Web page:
Long Term Usage Review of Note Taking Programs

I have looked at many programs which organise notes and build a personal knowledge base.  Many of them were not worth keeping installed on my computer for various reasons.

Of all the programs I have looked at three stand out as being better than the others in my opinion.  Of these three there doesn’t seem to be a ‘best’ program they are all good, but in different ways.  The three programs which remain installed on my system are ConnectedText, MyInfo and Ultra Recall.  I have been using ConnectedText for about two years, I have been using MyInfo for about a year and Ultra Recall for about ten months (as of December 2014).

Ultra Recall and MyInfo

Ultra Recall and MyInfo are very similar to each other and so it is easier to compare the two.  They are both note taking programs which put documents into a tree structure.  The layout of the user interface and the structure of the collection of documents is preset by the programmer and although there is some flexibility you cannot change the basic structure as you can with Connected Text.  Ultra Recall allows more flexibility in the layout of the user interface than MyInfo does.

There is no scripting in either program.

Ultra Recall is technically superior to MyInfo but MyInfo has a much better user interface, it is easier to use and so it is the one I find myself using for day to day note taking despite the fact that I feel I ought to be using the more powerful Ultra Recall.  This blog post is being composed on MyInfo the same as the rest of my blog posts.

I just find MyInfo nicer to use than Ultra Recall.

Cloned documents on Ultra Recall are true clones, if you add a sub document to one of the clones on Ultra Recall then the other clones also get that sub document added to them.  On MyInfo child documents of a clone have to be kept in sync manually which can be tiresome.

When using a 2 gigabyte database containing 20,000 documents they both perform well, searches are lightning fast but MyInfo takes a much longer time to initially open the file.  I don’t usually have this many documents in my database, I just use a few texts from Project Guttenberg to test how these programs will cope if I ever do get that many documents.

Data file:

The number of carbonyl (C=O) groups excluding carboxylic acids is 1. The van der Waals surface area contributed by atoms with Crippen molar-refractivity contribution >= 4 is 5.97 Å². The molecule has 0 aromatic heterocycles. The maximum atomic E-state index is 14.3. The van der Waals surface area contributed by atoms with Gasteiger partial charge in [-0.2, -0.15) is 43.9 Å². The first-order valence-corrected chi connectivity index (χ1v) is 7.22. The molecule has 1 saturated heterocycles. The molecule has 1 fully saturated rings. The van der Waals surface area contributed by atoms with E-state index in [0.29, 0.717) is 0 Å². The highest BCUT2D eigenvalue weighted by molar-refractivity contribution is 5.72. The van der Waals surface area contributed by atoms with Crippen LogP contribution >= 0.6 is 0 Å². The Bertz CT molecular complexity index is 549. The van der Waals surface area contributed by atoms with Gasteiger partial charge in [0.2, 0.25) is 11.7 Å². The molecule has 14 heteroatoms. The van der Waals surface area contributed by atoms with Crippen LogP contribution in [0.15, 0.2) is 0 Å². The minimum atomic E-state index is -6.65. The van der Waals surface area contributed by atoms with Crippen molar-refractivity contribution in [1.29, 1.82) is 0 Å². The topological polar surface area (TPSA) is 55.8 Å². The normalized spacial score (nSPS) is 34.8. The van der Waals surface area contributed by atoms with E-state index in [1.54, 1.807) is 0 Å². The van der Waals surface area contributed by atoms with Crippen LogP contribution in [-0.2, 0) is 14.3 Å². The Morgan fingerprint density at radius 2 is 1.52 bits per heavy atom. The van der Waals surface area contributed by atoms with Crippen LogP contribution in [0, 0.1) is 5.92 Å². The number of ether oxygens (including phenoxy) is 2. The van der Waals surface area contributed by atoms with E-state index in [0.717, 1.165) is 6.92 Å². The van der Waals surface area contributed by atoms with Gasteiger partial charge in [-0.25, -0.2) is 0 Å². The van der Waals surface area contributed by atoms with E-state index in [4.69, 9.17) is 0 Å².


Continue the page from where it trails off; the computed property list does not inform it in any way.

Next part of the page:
Ultra Recall handles embedded OLE (Object Linking and Embedding) objects better than MyInfo.  By OLE objects I mean Excel spreadsheets and Word documents.  OLE objects can be problematic for programs.  For an OLE link to work properly both the server side and the client side need to be implemented properly.  Ultra Recall have implemented the OLE client properly.

Microsoft products have both server and client working properly, this is unsurprising since they wrote the standard.  Other programs are less successful.  If you try to embed an Open Office Calc spreadsheet in Ultra Recall then it doesn’t work because Open Office have not implemented the server correctly.

So there are very few programs other than Microsoft Office applications which will work with OLE.  MyInfo is able to embed documents from Microsoft Office applications via OLE but there are many caveats and restrictions so it is not that useful in practice.

The tagging interface on MyInfo is much better than Ultra Recall.  MyInfo also handles tables better than Ultra Recall and it can display meta-data in columns next to the tree which is quite useful.

The meta-data in MyInfo is communal, that is every document in the file has the same meta-data, this encourages you to split up your data in separate files, but you can have many files open at once in tabs just below the toolbars.

With Ultra Recall each document can have different meta-data, this has the advantage that you can keep different types of data in the same file but has the disadvantage that the meta-data can become disorganised.

Ultra Recall also allows many files to be open at once.

 

Connected Text